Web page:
Q. Wow. After reading dozens of other posts to this website I can’t believe so many others know what this is like. My sex drive is slightly above average. My boyfriend’s is well below average. Other than the lack of sex my relationship is perfect.
I wish this one thing didn’t hurt so much. We’re both in our mid 30’s and healthy. He just doesn’t desire sex. Apparently this has been an issue for him before. On average we have sex once every 6 weeks or so. Its driving me crazy. At this point once a week would sound good to me.
It hurts so much to feel so undesired. Even when we do have sex it’s only to please me. The sex is really good when it happens. Every time we do I get my hopes up that it’ll be more frequent but my hopes are always crushed. Between rejection and knowing sex does so little for him I want to give up. That’s why I’m searching for something to kill my sex drive. Never could I have imagined this would be my life.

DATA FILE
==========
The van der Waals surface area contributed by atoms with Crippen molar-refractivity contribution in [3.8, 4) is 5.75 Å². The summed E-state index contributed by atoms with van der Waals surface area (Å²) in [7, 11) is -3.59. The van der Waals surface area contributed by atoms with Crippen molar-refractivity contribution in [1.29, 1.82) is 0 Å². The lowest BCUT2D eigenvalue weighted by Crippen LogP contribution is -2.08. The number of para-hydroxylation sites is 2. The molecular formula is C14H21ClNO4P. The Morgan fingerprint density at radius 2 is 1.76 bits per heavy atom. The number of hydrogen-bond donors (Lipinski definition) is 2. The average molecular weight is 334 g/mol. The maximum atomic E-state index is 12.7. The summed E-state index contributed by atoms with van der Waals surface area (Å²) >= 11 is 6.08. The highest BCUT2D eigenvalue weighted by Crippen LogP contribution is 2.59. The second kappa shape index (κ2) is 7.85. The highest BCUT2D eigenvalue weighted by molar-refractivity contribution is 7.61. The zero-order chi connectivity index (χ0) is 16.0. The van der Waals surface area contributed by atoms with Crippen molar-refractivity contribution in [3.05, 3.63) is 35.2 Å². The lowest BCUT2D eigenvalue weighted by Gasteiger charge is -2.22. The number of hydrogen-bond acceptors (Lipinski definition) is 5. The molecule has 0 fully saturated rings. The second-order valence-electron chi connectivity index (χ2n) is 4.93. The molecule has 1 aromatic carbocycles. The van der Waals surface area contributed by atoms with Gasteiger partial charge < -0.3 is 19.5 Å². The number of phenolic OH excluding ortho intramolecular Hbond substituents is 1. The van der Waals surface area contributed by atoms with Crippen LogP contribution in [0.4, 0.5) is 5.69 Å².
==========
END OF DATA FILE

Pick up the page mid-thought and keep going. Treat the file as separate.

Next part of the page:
A. It has surprised us how many women have experienced the same problem you are going through. It is almost as if there is some environmental exposure that is dampening desire of millions of men. To see what other women are going through, here are two links on our website:
We are always reluctant to suggest strong medications that might dampen desire. This seems like a terrible solution to what appears to be a growing problem in America. Suppressing female sexuality with powerful drugs makes no sense to us.
Antidepressants that Alter Female Sexuality:
Most of the antidepressant medications such as citalopram, fluoxetine, paroxetine, sertraline and venlafaxine will have an impact on male and female sexuality. Adverse reactions include dampening of desire (low libido), difficulty with sexual arousal, inability to achieve orgasm, pain and general dissatisfaction with sex. The incidence of such side effects can range from 40 to over 80 percent (Mayo Clinic Proceedings, Sept., 2016).